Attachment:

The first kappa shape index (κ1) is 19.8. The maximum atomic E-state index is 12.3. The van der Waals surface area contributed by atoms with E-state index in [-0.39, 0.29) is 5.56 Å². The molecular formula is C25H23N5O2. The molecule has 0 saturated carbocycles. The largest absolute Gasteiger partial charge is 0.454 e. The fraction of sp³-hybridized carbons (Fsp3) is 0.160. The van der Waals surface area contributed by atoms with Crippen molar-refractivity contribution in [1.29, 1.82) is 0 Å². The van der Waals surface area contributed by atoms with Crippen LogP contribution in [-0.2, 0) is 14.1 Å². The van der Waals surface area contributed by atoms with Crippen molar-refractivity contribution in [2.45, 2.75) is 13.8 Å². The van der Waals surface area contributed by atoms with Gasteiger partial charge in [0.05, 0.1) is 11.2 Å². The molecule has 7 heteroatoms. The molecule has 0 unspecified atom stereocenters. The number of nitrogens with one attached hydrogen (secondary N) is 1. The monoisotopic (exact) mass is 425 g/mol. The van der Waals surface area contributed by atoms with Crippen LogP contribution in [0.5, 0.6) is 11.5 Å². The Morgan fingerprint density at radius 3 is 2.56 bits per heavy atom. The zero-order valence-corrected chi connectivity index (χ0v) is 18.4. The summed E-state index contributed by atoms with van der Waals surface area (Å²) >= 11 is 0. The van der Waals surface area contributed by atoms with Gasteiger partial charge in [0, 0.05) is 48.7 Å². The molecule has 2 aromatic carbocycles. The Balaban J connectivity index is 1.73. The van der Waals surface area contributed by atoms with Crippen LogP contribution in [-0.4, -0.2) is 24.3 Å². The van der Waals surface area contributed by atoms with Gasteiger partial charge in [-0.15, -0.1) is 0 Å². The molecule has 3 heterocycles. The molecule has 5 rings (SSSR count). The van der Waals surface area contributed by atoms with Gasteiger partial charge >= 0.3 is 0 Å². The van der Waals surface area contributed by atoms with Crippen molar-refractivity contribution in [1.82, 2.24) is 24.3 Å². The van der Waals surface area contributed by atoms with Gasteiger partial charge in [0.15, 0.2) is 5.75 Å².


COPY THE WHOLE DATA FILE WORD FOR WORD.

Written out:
The first kappa shape index (κ1) is 19.8. The maximum atomic E-state index is 12.3. The van der Waals surface area contributed by atoms with E-state index in [-0.39, 0.29) is 5.56 Å². The molecular formula is C25H23N5O2. The molecule has 0 saturated carbocycles. The largest absolute Gasteiger partial charge is 0.454 e. The fraction of sp³-hybridized carbons (Fsp3) is 0.160. The van der Waals surface area contributed by atoms with Crippen molar-refractivity contribution in [1.29, 1.82) is 0 Å². The van der Waals surface area contributed by atoms with Crippen LogP contribution in [-0.2, 0) is 14.1 Å². The van der Waals surface area contributed by atoms with Crippen molar-refractivity contribution in [2.45, 2.75) is 13.8 Å². The van der Waals surface area contributed by atoms with Gasteiger partial charge in [0.05, 0.1) is 11.2 Å². The molecule has 7 heteroatoms. The molecule has 0 unspecified atom stereocenters. The number of nitrogens with one attached hydrogen (secondary N) is 1. The monoisotopic (exact) mass is 425 g/mol. The van der Waals surface area contributed by atoms with Crippen LogP contribution in [0.5, 0.6) is 11.5 Å². The Morgan fingerprint density at radius 3 is 2.56 bits per heavy atom. The zero-order valence-corrected chi connectivity index (χ0v) is 18.4. The summed E-state index contributed by atoms with van der Waals surface area (Å²) >= 11 is 0. The van der Waals surface area contributed by atoms with Gasteiger partial charge in [0, 0.05) is 48.7 Å². The molecule has 2 aromatic carbocycles. The Balaban J connectivity index is 1.73. The van der Waals surface area contributed by atoms with Crippen LogP contribution in [-0.4, -0.2) is 24.3 Å². The van der Waals surface area contributed by atoms with Gasteiger partial charge in [-0.15, -0.1) is 0 Å². The molecule has 3 heterocycles. The molecule has 5 rings (SSSR count). The van der Waals surface area contributed by atoms with Gasteiger partial charge >= 0.3 is 0 Å². The van der Waals surface area contributed by atoms with Crippen molar-refractivity contribution in [1.82, 2.24) is 24.3 Å². The van der Waals surface area contributed by atoms with Gasteiger partial charge in [0.15, 0.2) is 5.75 Å².